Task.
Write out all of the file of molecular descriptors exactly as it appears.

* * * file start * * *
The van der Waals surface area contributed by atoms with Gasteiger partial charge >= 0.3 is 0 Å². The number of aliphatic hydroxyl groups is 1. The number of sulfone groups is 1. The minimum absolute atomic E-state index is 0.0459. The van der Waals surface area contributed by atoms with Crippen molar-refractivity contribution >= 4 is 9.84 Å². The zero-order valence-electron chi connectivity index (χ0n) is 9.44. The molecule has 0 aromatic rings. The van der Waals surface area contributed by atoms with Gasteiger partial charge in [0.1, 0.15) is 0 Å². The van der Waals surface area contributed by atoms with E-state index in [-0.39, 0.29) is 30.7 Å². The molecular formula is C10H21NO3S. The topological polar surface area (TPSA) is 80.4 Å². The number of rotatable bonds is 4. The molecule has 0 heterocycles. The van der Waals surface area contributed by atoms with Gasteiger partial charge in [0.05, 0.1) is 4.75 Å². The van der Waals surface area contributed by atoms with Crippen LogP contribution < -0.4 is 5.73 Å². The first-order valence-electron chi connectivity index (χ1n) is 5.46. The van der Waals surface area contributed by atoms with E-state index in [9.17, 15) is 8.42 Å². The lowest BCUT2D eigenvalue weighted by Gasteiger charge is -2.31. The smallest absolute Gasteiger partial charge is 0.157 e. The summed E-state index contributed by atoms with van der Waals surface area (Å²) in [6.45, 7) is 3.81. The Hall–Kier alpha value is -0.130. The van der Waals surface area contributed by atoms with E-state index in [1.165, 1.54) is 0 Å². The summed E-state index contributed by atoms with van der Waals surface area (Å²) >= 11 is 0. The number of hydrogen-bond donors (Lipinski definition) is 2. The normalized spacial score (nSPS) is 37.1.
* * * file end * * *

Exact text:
The van der Waals surface area contributed by atoms with Gasteiger partial charge >= 0.3 is 0 Å². The number of aliphatic hydroxyl groups is 1. The number of sulfone groups is 1. The minimum absolute atomic E-state index is 0.0459. The van der Waals surface area contributed by atoms with Crippen molar-refractivity contribution >= 4 is 9.84 Å². The zero-order valence-electron chi connectivity index (χ0n) is 9.44. The molecule has 0 aromatic rings. The van der Waals surface area contributed by atoms with Gasteiger partial charge in [0.1, 0.15) is 0 Å². The van der Waals surface area contributed by atoms with E-state index in [-0.39, 0.29) is 30.7 Å². The molecular formula is C10H21NO3S. The topological polar surface area (TPSA) is 80.4 Å². The number of rotatable bonds is 4. The molecule has 0 heterocycles. The van der Waals surface area contributed by atoms with Gasteiger partial charge in [0.05, 0.1) is 4.75 Å². The van der Waals surface area contributed by atoms with Crippen LogP contribution < -0.4 is 5.73 Å². The first-order valence-electron chi connectivity index (χ1n) is 5.46. The van der Waals surface area contributed by atoms with E-state index in [9.17, 15) is 8.42 Å². The lowest BCUT2D eigenvalue weighted by Gasteiger charge is -2.31. The smallest absolute Gasteiger partial charge is 0.157 e. The summed E-state index contributed by atoms with van der Waals surface area (Å²) in [6.45, 7) is 3.81. The Hall–Kier alpha value is -0.130. The van der Waals surface area contributed by atoms with E-state index in [1.165, 1.54) is 0 Å². The summed E-state index contributed by atoms with van der Waals surface area (Å²) >= 11 is 0. The number of hydrogen-bond donors (Lipinski definition) is 2. The normalized spacial score (nSPS) is 37.1.